More good news — another poem published, this one in the March 2015 issue of TAB: The Journal of Poetry & Poetics by Chapman University. Very cool.
I was reading up on technique recently when I came across the idea of enjambment. It’s a simple, yet powerful method of running one thought from one line to another. A good example is this one from William Carlos Williams from his poem Blizzard:
Lilacs out of the dead land, mixing
Memory and desire, stirring
Dull roots with spring rain.
Winter kept us warm, covering
Earth in forgetful snow, feeding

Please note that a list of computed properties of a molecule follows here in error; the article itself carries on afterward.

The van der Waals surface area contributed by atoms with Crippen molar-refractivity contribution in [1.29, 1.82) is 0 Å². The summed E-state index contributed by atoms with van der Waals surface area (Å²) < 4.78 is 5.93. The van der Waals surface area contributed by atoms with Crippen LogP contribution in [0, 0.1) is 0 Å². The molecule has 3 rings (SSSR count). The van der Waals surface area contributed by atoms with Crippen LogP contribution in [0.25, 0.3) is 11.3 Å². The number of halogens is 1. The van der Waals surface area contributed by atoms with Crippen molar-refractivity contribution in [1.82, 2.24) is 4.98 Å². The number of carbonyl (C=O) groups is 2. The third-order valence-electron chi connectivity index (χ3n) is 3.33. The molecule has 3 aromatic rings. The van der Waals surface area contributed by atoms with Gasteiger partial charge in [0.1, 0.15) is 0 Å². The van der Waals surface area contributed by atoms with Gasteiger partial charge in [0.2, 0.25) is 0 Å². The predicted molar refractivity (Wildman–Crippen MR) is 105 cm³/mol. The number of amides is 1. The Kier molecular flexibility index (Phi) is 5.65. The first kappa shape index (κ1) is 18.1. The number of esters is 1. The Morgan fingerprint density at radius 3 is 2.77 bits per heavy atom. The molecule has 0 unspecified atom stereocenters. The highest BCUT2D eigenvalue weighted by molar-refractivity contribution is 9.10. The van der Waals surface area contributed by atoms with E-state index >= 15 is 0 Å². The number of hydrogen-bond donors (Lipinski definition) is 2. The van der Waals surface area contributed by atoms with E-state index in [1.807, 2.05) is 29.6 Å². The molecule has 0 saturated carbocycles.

A little life with dried tubers.
to read Thirty names on
paper Three had
Fifteen minutes apart…
In fact, this poem is probably the best example of how enjambment can create mood, force pacing, introduce contradiction (who knew those chickens were coming?), and create a poem that’s as alive to the eye as to the ear.Exercise:Take one of your poems and rewrite it using enjambment. Go free-form for a while, but revise it considering what effect you want to create with the technique.
Poets, do you use enjambment?
What other techniques do you use to create effect in your writing?